The Atlantic

The Fascinating Riddle of a Sourdough Starter

Robin Sloan’s second novel about a baker’s secret weapon makes the case for culture as a kind of humane technology.
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“At General Dexterity, I was contributing to an effort to make repetitive labor obsolete,” laments Lois Clary, a software engineer at a San Francisco–based robotics company. At home, she recovers from the job with the help of calls to her parents in Michigan, who exist “locked in the frame of a video chat window,” and with meals of spicy soup and sourdough bread. She orders those from an odd, unlicensed Clement Street restaurant whose immigrant proprietors, the baker Beoreg and his brother Chaiman, lovingly call her their “number one eater.”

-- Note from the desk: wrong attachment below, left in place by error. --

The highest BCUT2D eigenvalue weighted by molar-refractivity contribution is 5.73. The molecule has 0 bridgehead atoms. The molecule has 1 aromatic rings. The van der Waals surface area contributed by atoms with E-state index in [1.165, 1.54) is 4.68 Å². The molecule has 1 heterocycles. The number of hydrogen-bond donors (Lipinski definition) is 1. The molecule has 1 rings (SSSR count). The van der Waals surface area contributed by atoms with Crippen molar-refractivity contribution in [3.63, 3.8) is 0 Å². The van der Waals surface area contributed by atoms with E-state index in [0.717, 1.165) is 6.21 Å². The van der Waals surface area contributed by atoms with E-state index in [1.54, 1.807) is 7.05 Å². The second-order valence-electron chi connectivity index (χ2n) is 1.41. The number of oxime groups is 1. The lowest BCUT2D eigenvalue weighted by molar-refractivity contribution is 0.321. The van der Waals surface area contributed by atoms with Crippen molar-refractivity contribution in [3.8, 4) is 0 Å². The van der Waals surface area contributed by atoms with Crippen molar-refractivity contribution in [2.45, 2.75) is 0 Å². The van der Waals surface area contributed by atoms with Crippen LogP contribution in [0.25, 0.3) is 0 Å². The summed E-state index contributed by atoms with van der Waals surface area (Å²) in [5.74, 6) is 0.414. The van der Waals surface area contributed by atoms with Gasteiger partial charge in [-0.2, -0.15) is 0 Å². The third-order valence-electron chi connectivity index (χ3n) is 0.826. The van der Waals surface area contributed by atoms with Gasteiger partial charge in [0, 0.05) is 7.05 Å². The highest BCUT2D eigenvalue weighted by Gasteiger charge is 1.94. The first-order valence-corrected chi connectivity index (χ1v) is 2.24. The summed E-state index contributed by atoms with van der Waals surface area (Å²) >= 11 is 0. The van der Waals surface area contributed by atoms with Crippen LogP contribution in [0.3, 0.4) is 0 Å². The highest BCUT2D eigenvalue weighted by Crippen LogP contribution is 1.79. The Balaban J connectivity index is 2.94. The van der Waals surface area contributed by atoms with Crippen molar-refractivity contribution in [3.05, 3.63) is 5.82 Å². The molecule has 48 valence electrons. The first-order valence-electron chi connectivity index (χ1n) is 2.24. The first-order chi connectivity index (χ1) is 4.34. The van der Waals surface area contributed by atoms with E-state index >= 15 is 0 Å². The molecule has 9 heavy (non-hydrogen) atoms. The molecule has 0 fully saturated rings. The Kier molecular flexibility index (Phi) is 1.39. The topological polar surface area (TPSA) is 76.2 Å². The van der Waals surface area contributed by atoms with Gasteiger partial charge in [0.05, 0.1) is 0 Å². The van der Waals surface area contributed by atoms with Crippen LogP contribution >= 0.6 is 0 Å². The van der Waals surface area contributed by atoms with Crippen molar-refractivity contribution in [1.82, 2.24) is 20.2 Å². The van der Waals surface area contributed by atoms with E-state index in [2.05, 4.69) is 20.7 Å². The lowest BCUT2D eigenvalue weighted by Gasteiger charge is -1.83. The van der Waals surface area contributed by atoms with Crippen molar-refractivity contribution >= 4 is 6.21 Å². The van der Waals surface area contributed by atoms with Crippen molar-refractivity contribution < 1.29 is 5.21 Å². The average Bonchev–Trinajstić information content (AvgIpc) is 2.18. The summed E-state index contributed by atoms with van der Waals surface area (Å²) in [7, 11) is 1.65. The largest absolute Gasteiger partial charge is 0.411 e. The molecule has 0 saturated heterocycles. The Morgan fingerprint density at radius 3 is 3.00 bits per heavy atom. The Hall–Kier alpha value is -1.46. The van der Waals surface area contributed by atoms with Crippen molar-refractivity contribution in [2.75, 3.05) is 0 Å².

Lois’s relationship with this particular food establishment sets off a chain reaction in , Robin Sloan’s follow-up to his best-selling debut , and one of the more cogent novels this year on the fertile tensions that exist between culture and technology.the application of scientific knowledge for practical purposes, or technology, as the Oxford English Dictionary defines it, applies equally to baking as to computers.

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